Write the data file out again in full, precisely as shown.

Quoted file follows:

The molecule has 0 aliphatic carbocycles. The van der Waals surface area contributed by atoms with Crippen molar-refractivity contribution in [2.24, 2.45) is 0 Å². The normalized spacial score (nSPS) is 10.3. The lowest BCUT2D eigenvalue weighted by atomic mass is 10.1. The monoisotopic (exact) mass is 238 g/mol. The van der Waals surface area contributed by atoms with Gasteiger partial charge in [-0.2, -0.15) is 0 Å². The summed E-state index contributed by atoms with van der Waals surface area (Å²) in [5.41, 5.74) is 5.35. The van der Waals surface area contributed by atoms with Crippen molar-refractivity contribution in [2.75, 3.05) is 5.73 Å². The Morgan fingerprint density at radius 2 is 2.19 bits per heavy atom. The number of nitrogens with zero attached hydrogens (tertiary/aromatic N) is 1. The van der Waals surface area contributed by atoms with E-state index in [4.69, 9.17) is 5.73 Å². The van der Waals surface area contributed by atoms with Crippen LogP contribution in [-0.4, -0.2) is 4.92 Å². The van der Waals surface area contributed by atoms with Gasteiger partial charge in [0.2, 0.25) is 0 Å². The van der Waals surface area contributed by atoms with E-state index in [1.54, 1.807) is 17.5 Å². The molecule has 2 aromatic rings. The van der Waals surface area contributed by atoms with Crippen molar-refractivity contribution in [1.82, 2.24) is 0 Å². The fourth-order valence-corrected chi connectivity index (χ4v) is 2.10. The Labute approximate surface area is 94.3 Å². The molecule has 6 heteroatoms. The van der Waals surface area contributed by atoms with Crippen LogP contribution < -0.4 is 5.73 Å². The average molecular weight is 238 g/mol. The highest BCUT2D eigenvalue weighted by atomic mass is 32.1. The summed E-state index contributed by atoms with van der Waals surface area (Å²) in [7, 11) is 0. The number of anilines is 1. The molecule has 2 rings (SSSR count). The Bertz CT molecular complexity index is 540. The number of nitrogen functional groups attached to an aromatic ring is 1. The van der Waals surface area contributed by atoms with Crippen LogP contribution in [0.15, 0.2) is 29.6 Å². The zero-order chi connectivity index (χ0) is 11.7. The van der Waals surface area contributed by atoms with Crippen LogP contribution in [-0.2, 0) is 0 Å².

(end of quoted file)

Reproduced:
The molecule has 0 aliphatic carbocycles. The van der Waals surface area contributed by atoms with Crippen molar-refractivity contribution in [2.24, 2.45) is 0 Å². The normalized spacial score (nSPS) is 10.3. The lowest BCUT2D eigenvalue weighted by atomic mass is 10.1. The monoisotopic (exact) mass is 238 g/mol. The van der Waals surface area contributed by atoms with Gasteiger partial charge in [-0.2, -0.15) is 0 Å². The summed E-state index contributed by atoms with van der Waals surface area (Å²) in [5.41, 5.74) is 5.35. The van der Waals surface area contributed by atoms with Crippen molar-refractivity contribution in [2.75, 3.05) is 5.73 Å². The Morgan fingerprint density at radius 2 is 2.19 bits per heavy atom. The number of nitrogens with zero attached hydrogens (tertiary/aromatic N) is 1. The van der Waals surface area contributed by atoms with E-state index in [4.69, 9.17) is 5.73 Å². The van der Waals surface area contributed by atoms with Crippen LogP contribution in [-0.4, -0.2) is 4.92 Å². The van der Waals surface area contributed by atoms with Gasteiger partial charge in [0.2, 0.25) is 0 Å². The van der Waals surface area contributed by atoms with E-state index in [1.54, 1.807) is 17.5 Å². The molecule has 2 aromatic rings. The van der Waals surface area contributed by atoms with Crippen molar-refractivity contribution in [1.82, 2.24) is 0 Å². The fourth-order valence-corrected chi connectivity index (χ4v) is 2.10. The Labute approximate surface area is 94.3 Å². The molecule has 6 heteroatoms. The van der Waals surface area contributed by atoms with Crippen LogP contribution < -0.4 is 5.73 Å². The average molecular weight is 238 g/mol. The highest BCUT2D eigenvalue weighted by atomic mass is 32.1. The summed E-state index contributed by atoms with van der Waals surface area (Å²) in [7, 11) is 0. The number of anilines is 1. The molecule has 2 rings (SSSR count). The Bertz CT molecular complexity index is 540. The number of nitrogen functional groups attached to an aromatic ring is 1. The van der Waals surface area contributed by atoms with Crippen LogP contribution in [0.15, 0.2) is 29.6 Å². The zero-order chi connectivity index (χ0) is 11.7. The van der Waals surface area contributed by atoms with Crippen LogP contribution in [-0.2, 0) is 0 Å².